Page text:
Continuing with box 502, either game itself or the game controller to which the present game machine is connected (using the network connection shown in FIGS. 1-3) determines a bonus amount. Box 502 is left for decision diamond 504. If the game machine has a static display (no dynamic ability to link a match card with one of the player's final cards—the relationship is fixed, as shown in FIG. 1), the answer is “Yes” and the “Yes” exit is taken to box 506. The game machine uses the predetermined bonus amount (which includes a possible 0 or no-win) and the player's card which will be linked or paired with the match card, and determines which possible match cards will create the needed bonus amount. Note that for lower win amounts, it may be possible that a set of cards would create the needed results (i.e., if it correlated with a matched suit but not a matching value). Once the set is determined, the game will use a random event to pick one of the set (this keeps regular players from noticing a pattern). If the bonus amount requires a specific match card (i.e., same suit and value), that card will be used. Box 506 is left and box 508 entered.

The actions corresponding to box 508 are to display the match card and award the player the predetermined bonus amount (or prize, if it is a tangible prize machine).

Returning to diamond 504, if the display is dynamic the “No” exit is taken to diamond 510. The path taken from diamond 510 is determined by the existence of apparent skill. If there is not an apparent skill element to the game (as described above), the “No” exit is taken to box 512.

The action corresponding to box 512 are very similar to those in 506, with additions. Since the display is dynamic, there will be more choices to ways to create the bonus amount, since the game can use any card from the final hand of the player instead of just one. The game generates each possible combination (alternatively, a subset of possible combinations if the game designer so desires for bonus amounts that result in large solution-spaces), then picks one. In a preferred embodiment, the choice will be randomized. Once the choice is made, box 512 is left and box 514 entered.

The actions corresponding to box 514 are to use the dynamic display to show multiple possible pairings (dynamic links, moving match card, lighting, or any other way of indicating pairs). The display will stop at the predetermined pairing after a suitably entertaining amount of time.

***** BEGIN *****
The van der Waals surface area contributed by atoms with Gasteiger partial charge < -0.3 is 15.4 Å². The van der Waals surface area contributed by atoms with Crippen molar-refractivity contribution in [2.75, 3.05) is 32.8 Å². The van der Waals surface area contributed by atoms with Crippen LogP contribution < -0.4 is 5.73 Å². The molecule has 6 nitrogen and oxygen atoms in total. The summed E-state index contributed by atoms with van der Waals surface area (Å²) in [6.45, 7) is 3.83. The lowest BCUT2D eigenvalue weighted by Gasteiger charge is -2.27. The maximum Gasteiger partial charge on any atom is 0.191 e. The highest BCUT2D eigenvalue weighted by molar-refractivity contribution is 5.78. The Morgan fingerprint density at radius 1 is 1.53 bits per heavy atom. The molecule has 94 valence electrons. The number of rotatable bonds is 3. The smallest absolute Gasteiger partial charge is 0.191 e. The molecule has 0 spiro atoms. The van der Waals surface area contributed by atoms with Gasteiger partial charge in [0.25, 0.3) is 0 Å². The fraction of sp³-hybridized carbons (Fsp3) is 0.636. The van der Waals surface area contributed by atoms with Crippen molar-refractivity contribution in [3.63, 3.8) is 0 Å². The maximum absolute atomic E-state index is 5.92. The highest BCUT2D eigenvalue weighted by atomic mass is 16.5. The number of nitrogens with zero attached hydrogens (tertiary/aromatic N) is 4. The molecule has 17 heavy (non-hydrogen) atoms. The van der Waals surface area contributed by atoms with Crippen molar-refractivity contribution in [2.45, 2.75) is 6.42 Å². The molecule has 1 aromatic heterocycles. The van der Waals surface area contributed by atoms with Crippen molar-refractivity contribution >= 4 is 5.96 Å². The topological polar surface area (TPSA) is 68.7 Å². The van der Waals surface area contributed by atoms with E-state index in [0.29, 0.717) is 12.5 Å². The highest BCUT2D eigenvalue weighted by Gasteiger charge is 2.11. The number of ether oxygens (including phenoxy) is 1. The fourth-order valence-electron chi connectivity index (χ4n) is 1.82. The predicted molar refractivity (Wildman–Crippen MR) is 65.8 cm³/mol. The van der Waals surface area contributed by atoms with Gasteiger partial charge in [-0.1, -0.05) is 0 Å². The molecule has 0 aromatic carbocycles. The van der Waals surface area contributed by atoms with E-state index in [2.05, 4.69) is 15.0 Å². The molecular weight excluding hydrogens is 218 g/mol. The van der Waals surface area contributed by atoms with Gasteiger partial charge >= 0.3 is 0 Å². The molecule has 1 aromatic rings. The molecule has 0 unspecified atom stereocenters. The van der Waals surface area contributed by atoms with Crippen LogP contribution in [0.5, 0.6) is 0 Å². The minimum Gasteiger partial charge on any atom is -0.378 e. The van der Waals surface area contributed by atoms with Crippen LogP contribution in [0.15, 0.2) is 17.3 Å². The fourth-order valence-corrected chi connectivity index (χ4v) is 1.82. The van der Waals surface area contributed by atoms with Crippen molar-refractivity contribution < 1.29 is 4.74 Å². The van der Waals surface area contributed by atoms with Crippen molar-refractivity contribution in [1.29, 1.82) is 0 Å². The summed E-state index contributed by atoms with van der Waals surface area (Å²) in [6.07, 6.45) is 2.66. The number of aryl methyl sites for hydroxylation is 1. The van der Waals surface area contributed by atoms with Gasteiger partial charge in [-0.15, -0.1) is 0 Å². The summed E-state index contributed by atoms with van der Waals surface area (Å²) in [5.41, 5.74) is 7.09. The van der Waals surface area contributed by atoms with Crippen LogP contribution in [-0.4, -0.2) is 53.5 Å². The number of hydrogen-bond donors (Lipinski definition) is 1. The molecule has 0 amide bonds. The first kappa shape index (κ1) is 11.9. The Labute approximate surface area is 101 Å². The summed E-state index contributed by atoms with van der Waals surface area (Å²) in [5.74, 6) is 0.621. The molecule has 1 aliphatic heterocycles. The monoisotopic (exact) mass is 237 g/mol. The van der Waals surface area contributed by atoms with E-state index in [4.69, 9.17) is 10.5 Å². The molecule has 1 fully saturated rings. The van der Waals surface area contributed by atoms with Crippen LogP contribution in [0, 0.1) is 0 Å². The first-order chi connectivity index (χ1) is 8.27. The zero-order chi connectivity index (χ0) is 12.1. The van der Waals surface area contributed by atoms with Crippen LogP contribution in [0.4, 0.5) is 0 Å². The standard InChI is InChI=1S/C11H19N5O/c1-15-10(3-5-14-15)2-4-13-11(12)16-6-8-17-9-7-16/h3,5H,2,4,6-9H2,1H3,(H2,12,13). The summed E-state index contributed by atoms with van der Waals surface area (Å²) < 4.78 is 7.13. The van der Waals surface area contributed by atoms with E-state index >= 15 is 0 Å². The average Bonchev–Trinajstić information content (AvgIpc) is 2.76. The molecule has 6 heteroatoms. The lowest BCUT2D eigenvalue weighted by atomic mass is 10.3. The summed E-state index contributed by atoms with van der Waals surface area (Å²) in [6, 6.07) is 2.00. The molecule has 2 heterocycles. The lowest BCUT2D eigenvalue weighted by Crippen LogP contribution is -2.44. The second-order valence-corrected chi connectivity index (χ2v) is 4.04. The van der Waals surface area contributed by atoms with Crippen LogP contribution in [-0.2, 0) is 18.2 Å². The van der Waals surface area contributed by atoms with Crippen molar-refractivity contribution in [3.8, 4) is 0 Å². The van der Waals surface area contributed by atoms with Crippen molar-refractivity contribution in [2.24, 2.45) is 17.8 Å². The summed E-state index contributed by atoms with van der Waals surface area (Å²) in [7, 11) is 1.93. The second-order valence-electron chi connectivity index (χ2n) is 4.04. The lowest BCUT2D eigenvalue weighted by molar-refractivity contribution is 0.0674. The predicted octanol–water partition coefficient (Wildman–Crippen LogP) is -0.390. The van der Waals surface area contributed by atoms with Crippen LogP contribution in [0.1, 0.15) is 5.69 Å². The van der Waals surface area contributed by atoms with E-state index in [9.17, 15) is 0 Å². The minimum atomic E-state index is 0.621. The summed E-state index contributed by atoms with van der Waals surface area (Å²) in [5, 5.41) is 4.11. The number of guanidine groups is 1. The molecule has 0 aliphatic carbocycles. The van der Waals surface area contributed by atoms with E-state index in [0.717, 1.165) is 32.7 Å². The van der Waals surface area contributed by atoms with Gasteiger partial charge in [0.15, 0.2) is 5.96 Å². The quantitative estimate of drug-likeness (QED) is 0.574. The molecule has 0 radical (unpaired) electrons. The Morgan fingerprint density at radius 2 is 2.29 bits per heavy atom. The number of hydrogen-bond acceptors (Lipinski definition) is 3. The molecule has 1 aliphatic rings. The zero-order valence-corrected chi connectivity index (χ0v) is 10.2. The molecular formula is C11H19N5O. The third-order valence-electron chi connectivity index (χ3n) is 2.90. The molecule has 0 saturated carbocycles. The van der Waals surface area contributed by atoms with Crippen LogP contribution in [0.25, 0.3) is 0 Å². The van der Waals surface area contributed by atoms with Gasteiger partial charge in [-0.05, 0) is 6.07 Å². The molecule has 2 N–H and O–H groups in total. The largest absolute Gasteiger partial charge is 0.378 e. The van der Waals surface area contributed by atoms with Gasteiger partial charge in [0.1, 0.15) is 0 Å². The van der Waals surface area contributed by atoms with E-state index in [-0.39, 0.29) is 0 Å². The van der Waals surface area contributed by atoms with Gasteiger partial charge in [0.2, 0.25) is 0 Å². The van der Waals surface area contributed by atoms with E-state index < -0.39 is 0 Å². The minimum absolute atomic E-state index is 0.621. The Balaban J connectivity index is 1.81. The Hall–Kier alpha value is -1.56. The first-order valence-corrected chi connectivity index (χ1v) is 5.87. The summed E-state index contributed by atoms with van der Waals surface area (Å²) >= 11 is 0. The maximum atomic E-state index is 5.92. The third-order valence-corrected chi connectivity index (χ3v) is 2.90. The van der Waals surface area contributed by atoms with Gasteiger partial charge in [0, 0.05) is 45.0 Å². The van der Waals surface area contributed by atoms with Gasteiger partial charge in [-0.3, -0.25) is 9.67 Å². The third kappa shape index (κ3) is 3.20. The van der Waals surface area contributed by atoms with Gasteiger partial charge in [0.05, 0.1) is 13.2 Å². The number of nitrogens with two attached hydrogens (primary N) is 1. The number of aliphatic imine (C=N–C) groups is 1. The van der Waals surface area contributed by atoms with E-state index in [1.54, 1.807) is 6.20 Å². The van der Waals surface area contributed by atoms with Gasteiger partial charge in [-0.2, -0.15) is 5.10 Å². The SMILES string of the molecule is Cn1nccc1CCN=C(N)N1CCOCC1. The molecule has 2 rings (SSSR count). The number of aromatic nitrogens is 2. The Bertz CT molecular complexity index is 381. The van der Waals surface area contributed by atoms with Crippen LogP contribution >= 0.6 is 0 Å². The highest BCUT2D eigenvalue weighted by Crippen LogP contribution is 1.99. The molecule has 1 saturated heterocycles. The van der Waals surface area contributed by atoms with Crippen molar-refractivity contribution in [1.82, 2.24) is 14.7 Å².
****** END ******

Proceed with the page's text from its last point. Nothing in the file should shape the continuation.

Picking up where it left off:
Returning to diamond 510, if there is an apparent skill element to the game, the “Yes” exit is taken to box 516. The action taken in box 516 are similar to those taken in box 512, with the addition that it is not necessarily the case that a single solution (pairing) must be made at this time. If there are a plurality of parings, the game designers can chose to pick one or pick a set to be used by the logic that will respond to the player's “stop” input. This will be partially determined by the processing bandwidth of the game platform and the type of dynamic display being used. For example, if the dynamic display is a sequential display (highlighting possible cards from the players hand in sequence), then the preferred embodiment will be to keep a plurality of pairs/link-positions, and when the player hits the stop indicator, the closest useable pairing will be used where “closest” means the next possible card from the player's hand continuing in a forward sequence. Alternatively, if the links are show in a more random fashion (i.e., using lit borders where the borders are lit in a random fashion) it is possible to use a single predetermined choice and look visually consistent to the player. The chosen pair will be indicated as the next illustrated pair after the player uses a stop indicator.

Continuing on with box 520, after the player uses a stop indicator the final display is shown correlating with the predetermined win amount. The player is then credited with the winnings, given a prize, given a prize redemption voucher, or whatever other form of prize, award, or winnings as are in use in the casino where the game is used.

As used in this disclosure, “player interactions” or “player interaction” includes any and all player use of the game that are in accordance with the general type of poker being simulated coupled with the rules of the particular implementation. In one preferred embodiment, there is a five card hand shown to the player, and the player interaction consists of choosing which cards to hold, with any cards not held being replaced with new cards. In this preferred embodiment the player may hold from 0 to 5 cards. The player may change their mind as much as they prefer until the player indicates to the game device the player is ready for the replacement cards. This is usually accomplished by touching a “deal” or “play” button. Once the play button is touched, the game device no longer accepts player input for card choice, and the play sequence finishes.